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I've seen a number of recommendations to support guest checkouts. eg Should registration be optional on an e-commerce site?

In an e-commerce site where logged-in customers can view previous orders, delivery address, etc, what's the appropriate thing to do when a customer registers with an email that's already been used for a guest checkout?

  • Forget the guest order and treat the registering customer as a completely new customer, because that better respects the customer's privacy; or
  • Associate the previous order(s) and address(es) with the new account, because it saves the customer time;

Similarly, what about a customer trying to do guest checkout with an email that's already associated with an account? Ignore the existing account or alert the customer?

  • 1
    Privacy on the internet? :P – bjb568 May 13 '14 at 2:49
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    :) For a while now I've wanted to make a "Forgot Password" link that takes redirects you to the NSA. – David May 13 '14 at 3:30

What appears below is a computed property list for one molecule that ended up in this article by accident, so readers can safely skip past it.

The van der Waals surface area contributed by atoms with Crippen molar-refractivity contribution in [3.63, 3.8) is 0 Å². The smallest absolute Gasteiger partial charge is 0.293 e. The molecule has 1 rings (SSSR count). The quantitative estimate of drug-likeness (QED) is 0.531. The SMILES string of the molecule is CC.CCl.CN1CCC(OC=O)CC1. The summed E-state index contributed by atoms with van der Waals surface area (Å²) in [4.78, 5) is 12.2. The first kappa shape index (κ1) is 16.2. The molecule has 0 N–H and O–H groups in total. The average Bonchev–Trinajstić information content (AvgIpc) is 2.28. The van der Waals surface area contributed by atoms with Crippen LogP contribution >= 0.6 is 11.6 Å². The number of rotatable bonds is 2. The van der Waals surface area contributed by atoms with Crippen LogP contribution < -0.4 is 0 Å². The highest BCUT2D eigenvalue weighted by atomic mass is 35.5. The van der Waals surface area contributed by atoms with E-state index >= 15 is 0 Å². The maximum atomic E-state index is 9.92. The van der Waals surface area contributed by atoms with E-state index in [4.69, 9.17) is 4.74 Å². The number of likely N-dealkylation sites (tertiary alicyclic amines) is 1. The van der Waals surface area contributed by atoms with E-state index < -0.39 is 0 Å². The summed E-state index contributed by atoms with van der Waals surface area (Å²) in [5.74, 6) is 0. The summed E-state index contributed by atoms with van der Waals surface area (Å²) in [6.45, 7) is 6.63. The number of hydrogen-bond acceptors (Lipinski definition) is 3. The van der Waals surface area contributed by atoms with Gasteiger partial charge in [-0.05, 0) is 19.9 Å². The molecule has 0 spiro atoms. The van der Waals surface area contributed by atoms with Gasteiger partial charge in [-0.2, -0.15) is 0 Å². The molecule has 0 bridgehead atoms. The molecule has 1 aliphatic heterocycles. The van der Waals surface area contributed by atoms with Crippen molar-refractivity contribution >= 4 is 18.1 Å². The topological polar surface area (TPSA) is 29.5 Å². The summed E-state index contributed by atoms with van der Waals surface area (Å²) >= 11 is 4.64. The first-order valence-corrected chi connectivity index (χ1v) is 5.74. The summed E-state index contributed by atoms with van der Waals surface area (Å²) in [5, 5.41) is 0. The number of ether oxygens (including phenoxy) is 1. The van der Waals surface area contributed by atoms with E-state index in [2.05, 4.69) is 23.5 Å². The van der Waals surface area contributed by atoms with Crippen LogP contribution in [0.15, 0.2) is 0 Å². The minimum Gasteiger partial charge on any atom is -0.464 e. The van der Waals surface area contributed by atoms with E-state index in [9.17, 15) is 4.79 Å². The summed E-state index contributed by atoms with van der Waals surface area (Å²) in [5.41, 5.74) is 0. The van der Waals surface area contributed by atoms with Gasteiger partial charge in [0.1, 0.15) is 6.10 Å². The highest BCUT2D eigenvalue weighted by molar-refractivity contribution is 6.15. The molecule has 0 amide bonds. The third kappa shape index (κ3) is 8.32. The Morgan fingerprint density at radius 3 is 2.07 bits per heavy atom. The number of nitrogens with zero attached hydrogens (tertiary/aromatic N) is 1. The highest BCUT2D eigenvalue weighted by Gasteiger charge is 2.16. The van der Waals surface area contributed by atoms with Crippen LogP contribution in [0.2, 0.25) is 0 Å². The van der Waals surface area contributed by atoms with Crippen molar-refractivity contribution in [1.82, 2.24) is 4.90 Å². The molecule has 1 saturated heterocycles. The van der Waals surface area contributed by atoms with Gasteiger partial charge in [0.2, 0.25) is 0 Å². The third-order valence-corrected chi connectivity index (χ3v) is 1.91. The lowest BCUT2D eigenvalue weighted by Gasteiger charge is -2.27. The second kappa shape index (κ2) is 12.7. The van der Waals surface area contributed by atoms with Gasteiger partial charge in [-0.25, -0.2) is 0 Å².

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    Redirecting? I don't think that's necessary… – bjb568 May 13 '14 at 3:36
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The two solutions that you suggest are the extremes on a possible range of solutions. Often the best solution is somewhere in the middle. The fact that you've recognized them doesn't necessarily mean that your two only choices are forgetting and importing.

One option is to say "Hi, we noticed that this email has already been used on this site. You can import your old information and reuse the payment and shipping details". Then you provide the options of View Old Information | Discard Old Information (let them review and revise it before importing). This option does reveal that you haven't respected their privacy, but it does that in a more careful way than just importing the stuff. Of course, you need to make sure that they log in with the original password or let them reset the password. Otherwise people can abuse this and access sensitive information about other people's purchases.